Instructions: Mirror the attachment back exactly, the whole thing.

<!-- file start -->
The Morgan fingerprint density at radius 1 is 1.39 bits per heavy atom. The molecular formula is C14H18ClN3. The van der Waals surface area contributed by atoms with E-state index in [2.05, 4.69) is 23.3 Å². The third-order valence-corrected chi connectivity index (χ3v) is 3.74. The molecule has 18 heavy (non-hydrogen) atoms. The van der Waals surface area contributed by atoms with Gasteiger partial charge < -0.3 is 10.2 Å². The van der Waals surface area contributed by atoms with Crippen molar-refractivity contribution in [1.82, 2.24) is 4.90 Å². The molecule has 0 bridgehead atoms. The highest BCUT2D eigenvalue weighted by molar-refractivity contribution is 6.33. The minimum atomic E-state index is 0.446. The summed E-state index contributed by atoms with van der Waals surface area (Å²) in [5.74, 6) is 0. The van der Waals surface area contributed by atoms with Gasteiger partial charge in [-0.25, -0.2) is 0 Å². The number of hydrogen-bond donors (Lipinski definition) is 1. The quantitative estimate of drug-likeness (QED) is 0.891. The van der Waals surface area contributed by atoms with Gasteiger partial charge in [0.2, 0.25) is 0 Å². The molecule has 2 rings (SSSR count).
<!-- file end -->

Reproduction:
The Morgan fingerprint density at radius 1 is 1.39 bits per heavy atom. The molecular formula is C14H18ClN3. The van der Waals surface area contributed by atoms with E-state index in [2.05, 4.69) is 23.3 Å². The third-order valence-corrected chi connectivity index (χ3v) is 3.74. The molecule has 18 heavy (non-hydrogen) atoms. The van der Waals surface area contributed by atoms with Gasteiger partial charge < -0.3 is 10.2 Å². The van der Waals surface area contributed by atoms with Crippen molar-refractivity contribution in [1.82, 2.24) is 4.90 Å². The molecule has 0 bridgehead atoms. The highest BCUT2D eigenvalue weighted by molar-refractivity contribution is 6.33. The minimum atomic E-state index is 0.446. The summed E-state index contributed by atoms with van der Waals surface area (Å²) in [5.74, 6) is 0. The van der Waals surface area contributed by atoms with Gasteiger partial charge in [-0.25, -0.2) is 0 Å². The number of hydrogen-bond donors (Lipinski definition) is 1. The quantitative estimate of drug-likeness (QED) is 0.891. The van der Waals surface area contributed by atoms with Gasteiger partial charge in [0.2, 0.25) is 0 Å². The molecule has 2 rings (SSSR count).